Smart students get a new challenge at OSHS

By Sylvia Hall - bio | email

OCEAN SPRINGS, MS (WLOX)- The math problems facing a group of Ocean Springs High School students are pretty challenging for high school sophomores.

"Another way to write it is sine of 90 degrees squared for this right here," the teacher tells the students.  "It's the exact same thing."

A cluster of letters, numbers and symbols fills the board in front of the class.

For about 40 Ocean Springs students, advanced learning is about to become a way of life. Next year, they will be the first class of International Baccalaureate Students at Ocean Springs High school.

"International Baccalaureate Worldwide is recognized as the most rigorous and comprehensive curriculum that exists throughout the world," said Ocean Springs School District Superintendent Robert Hirsch.

Teachers are already in training to teach the 2-year curriculum. This math class is a prep course to prepare the students.

"A lot of us have never been challenged as students, and this has just been a great opportunity for that to happen for most of us," said Steven Mockler.

The IB program is not your average honors class.  Students' work will be compared to the work of other students worldwide, to make sure these students are on the same level as students all over the world.

"It's a junior senior curriculum that's recognized internationally. It's taught the same year as it is, lets say, in London, England, or Shanghai, China or Melbourne, Australia," said Ocean Springs High School Principal David Baggett.  "One student could actually transfer from this school to one of the other schools and maintain the same curriculum and expectations."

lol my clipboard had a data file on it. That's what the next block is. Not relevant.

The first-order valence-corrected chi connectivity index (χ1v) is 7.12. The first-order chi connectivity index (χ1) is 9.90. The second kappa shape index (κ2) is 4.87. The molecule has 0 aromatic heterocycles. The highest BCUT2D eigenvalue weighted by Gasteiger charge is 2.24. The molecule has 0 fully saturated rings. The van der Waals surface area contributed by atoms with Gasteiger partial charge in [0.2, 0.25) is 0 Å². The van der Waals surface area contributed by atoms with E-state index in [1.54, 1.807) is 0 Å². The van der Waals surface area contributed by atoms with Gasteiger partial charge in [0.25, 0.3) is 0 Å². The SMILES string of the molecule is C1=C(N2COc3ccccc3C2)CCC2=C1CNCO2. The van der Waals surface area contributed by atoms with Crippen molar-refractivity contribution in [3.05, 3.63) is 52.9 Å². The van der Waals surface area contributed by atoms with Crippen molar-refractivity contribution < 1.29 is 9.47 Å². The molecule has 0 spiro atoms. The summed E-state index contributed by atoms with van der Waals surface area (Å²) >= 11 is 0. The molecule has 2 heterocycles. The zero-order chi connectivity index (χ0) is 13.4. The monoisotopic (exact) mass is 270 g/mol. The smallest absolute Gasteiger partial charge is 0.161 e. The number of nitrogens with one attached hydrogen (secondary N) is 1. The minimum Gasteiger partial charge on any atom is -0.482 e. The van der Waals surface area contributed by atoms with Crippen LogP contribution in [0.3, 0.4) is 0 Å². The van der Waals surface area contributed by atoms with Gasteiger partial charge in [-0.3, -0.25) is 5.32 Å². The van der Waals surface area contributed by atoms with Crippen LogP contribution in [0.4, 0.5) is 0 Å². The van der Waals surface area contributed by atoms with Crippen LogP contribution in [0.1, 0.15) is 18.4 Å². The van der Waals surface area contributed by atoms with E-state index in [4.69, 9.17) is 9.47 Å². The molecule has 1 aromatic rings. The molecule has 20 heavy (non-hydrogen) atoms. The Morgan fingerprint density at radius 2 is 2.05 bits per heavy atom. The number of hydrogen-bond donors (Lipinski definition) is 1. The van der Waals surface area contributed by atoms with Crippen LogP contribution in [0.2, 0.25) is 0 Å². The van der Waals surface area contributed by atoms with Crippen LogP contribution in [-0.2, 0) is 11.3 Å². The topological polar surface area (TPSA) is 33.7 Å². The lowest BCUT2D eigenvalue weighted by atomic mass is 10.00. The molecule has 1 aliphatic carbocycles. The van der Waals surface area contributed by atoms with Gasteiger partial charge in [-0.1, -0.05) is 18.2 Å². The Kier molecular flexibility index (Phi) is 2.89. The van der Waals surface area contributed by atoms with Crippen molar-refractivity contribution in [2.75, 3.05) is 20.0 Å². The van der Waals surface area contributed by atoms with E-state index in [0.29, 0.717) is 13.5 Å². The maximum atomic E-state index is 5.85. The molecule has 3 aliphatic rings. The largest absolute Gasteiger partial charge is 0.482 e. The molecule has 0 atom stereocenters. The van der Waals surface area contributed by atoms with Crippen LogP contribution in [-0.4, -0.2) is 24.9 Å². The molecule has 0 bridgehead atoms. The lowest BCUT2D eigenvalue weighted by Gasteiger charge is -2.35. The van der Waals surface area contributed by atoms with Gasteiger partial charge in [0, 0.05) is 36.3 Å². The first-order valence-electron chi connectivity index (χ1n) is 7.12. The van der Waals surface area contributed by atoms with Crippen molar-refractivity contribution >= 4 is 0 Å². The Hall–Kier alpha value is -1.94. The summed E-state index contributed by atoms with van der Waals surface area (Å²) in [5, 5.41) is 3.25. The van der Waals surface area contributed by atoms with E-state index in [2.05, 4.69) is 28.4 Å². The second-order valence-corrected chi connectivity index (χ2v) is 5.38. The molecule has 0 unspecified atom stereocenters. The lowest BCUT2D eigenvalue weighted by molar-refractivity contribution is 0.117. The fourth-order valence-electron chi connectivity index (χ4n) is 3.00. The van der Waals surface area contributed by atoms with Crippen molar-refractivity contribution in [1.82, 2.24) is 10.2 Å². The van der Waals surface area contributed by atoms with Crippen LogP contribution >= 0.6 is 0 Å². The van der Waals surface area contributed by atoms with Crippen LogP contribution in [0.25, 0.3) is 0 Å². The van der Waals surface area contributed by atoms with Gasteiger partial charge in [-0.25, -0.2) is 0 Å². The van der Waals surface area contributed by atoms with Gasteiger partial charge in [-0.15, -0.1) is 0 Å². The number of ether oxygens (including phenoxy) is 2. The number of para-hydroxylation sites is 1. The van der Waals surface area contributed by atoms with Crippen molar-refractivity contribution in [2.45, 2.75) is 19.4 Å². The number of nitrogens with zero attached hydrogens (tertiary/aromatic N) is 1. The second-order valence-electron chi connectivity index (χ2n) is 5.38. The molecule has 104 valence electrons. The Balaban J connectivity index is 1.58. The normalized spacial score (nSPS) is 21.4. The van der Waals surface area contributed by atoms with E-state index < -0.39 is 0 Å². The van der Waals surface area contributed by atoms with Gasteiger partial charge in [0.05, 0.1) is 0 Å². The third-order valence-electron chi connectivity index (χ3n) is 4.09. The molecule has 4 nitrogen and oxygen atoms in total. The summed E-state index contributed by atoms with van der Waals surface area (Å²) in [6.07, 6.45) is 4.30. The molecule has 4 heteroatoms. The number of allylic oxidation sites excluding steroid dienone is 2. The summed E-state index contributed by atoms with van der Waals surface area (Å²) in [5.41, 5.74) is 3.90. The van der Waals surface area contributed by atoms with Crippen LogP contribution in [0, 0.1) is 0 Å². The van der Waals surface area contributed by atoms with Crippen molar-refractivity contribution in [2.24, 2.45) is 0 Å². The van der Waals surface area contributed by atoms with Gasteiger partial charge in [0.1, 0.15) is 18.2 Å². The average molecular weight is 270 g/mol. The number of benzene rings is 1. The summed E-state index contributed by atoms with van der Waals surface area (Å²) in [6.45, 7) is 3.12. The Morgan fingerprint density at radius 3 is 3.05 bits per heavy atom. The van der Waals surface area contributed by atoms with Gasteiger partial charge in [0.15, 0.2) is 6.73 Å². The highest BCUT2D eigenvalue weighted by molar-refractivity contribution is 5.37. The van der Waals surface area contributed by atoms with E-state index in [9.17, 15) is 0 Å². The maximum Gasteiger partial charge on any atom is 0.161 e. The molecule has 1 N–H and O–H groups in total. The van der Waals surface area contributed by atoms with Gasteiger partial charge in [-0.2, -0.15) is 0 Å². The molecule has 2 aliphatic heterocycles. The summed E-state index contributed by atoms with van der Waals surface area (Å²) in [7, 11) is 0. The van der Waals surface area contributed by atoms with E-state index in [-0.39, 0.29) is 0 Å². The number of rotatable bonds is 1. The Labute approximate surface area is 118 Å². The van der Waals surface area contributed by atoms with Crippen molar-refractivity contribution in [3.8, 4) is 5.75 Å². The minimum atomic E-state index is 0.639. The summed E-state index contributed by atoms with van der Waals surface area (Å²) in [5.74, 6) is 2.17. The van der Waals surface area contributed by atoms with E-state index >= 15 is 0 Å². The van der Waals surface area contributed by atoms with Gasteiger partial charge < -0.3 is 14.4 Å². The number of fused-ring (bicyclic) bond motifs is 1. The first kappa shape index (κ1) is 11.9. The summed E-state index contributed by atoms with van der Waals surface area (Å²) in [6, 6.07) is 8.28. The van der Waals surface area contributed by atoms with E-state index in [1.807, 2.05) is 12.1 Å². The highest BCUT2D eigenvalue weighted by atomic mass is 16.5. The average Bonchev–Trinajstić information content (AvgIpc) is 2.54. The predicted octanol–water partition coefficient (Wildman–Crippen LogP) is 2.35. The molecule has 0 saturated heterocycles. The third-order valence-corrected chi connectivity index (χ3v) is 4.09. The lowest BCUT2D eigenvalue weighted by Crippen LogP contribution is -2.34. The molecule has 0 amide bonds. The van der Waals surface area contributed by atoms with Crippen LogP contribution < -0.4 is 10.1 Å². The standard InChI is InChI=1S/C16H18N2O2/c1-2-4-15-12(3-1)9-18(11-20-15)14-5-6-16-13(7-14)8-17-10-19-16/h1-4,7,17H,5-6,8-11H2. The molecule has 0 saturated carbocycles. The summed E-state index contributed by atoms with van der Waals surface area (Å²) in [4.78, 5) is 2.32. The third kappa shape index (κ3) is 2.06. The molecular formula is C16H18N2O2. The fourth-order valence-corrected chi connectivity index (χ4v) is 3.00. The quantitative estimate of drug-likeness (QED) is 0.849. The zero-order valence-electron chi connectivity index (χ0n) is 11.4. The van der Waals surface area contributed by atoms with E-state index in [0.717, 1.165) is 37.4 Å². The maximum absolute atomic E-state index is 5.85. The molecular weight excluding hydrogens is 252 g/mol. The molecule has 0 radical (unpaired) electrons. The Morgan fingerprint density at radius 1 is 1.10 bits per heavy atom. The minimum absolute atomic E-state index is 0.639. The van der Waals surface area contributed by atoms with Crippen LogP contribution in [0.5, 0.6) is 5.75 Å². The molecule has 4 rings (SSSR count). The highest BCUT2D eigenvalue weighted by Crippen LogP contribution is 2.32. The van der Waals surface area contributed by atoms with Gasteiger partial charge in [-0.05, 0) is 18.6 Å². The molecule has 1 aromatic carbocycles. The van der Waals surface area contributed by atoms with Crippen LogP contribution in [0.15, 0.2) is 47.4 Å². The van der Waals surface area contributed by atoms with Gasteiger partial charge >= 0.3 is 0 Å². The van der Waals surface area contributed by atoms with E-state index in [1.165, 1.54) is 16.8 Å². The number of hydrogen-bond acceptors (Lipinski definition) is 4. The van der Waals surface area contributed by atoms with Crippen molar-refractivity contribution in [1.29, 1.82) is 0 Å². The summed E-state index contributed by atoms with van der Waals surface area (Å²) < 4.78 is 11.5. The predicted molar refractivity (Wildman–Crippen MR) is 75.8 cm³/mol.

Kids in the program hope they will be more competitive nationally and internationally when it's time for college.

Statistics from the Pew Research Center show that 29 percent of students who graduate from public schools drop out of college before their second year. Organizers hope this program will prepare dedicated students for collegiate success.

"It's going to make them better thinkers and really lifelong learners," said Renee Hill, who will teach IB Biology next year.  "Instead of being fed information, they are going to be asked to discover information on their own and then come up with creative ways to use it."

It's not easy to be approved for the program. Ocean Springs High School is one of only three Mississippi schools taking part.

"It took an effort from everyone to get this type of program in Ocean Springs," said Baggett.

"Going through this process is undoubtedly the most rigorous assessment of a school district that I've seen in four decades," said Hirsch.  "Tougher than anything I've ever gone through."

But students are certainly glad they did.

"I just want to know what I can do, what my potential is," said Katie Huang.  "Just how much I can do? Just how much I can push myself?"

"It's a higher level curriculum, that will be way more challenging than the normal level, accelerated or AP route," said Mockler.  "AP could take me far, but I think this could take me farther."

The first school in Mississippi to receive approval for the program was Jim Hill in Jackson. Ocean Springs was the second, and is still the only one in South Mississippi.